The most important element of the summit was the salt agreements. Discussions on SALT have been going on for about two and a half years, but with little progress. However, during the meeting between Nixon and Brezhnev in May 1972, a monumental breakthrough was made. The SALT de accords signed on 27 May dealt with two important issues. First, they limited the number of anti-ballistic missile (ABM) sites to two. (ABMs were missiles designed to destroy arriving missiles.) Second, the number of intercontinental missiles and submarine-launched ballistic missiles has been frozen at current levels. However, the agreements have done nothing on several independent return missiles (individual missiles with several nuclear warheads) or on the development of new weapons. Yet most Americans and Soviets hailed the salts agreements as huge achievements. In January 1984, the United States reiterated its claim that the USSR had violated certain provisions of the treaty. In June, President Reagan reaffirmed that it was in the interest of the United States to maintain a middle framework of mutual restraint with the USSR and stated that the United States would continue to refrain from under-rating existing strategic arms agreements as long as the USSR showed comparable reluctance and actively pursued arms reduction agreements in the nuclear and space reduction talks (NST).
In January 1984, the USSR also reiterated its accusations that the United States had violated certain provisions of the treaty. The resulting set of agreements (SALT I) included the Ballistic Missile Systems (ABM) Treaty and the Interim Agreement and Protocol on the Limitation of Strategic Offensive Weapons. Both were signed by President Richard M. Nixon for the United States and Leonid Brezhnev, General Secretary of the Communist Party of the Soviet Union, for the U.S.S.R. on May 26, 1972 at a summit in Moscow. On May 26, 1986, President Reagan stated that he had re-examined the status of U.S. interim policy and that the Soviet Union, as it had demonstrated in three detailed reports to Congress, had failed to live up to its political commitment to abide by the Salts agreements, including the SALT II Treaty, and that the Soviet Union had also not expressed its willingness to join a genuine mutual reserve. He said: “Faced with this situation… in the future, the United States will have to base its decisions on the strategic structure of its troops on the nature and extent of the threat of the strategic forces of the Soviet Union, and not on standards in the structure of the SALT… In his statement, President Reagan stated that he did not expect significant growth in the strategic offensive forces of the United States and that, if it did not accept a significant change in the threat, the United States would not use strategic nuclear launchers or strategic ballistic warheads than the Soviets.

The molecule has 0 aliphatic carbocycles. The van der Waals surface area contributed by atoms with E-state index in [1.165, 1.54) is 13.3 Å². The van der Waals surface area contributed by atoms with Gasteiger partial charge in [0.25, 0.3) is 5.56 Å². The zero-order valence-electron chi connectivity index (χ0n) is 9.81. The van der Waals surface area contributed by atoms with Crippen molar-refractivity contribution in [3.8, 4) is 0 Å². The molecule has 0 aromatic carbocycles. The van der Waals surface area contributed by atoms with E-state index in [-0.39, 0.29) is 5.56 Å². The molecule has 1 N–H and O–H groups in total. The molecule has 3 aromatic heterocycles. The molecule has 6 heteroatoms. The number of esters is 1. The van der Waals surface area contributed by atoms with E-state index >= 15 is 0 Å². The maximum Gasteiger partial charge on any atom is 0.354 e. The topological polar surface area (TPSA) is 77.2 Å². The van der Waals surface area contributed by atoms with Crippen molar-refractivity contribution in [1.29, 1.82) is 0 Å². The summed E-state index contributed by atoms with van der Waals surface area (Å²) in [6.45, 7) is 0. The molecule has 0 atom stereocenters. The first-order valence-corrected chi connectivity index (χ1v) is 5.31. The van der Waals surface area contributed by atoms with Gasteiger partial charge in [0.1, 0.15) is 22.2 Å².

The United States, to sum up, “… Continue to exercise the utmost restraint while protecting strategic deterrence to promote the atmosphere necessary to significantly reduce the strategic arsenals of both parties. He again urged the Soviet Union to join the United States “… “Create an interim framework for real mutual restraint.” In 1977, Jimmy Carter, the new US president-elect, attempted to renegotiate the SALT II treaty to reduce the number of Soviet missiles.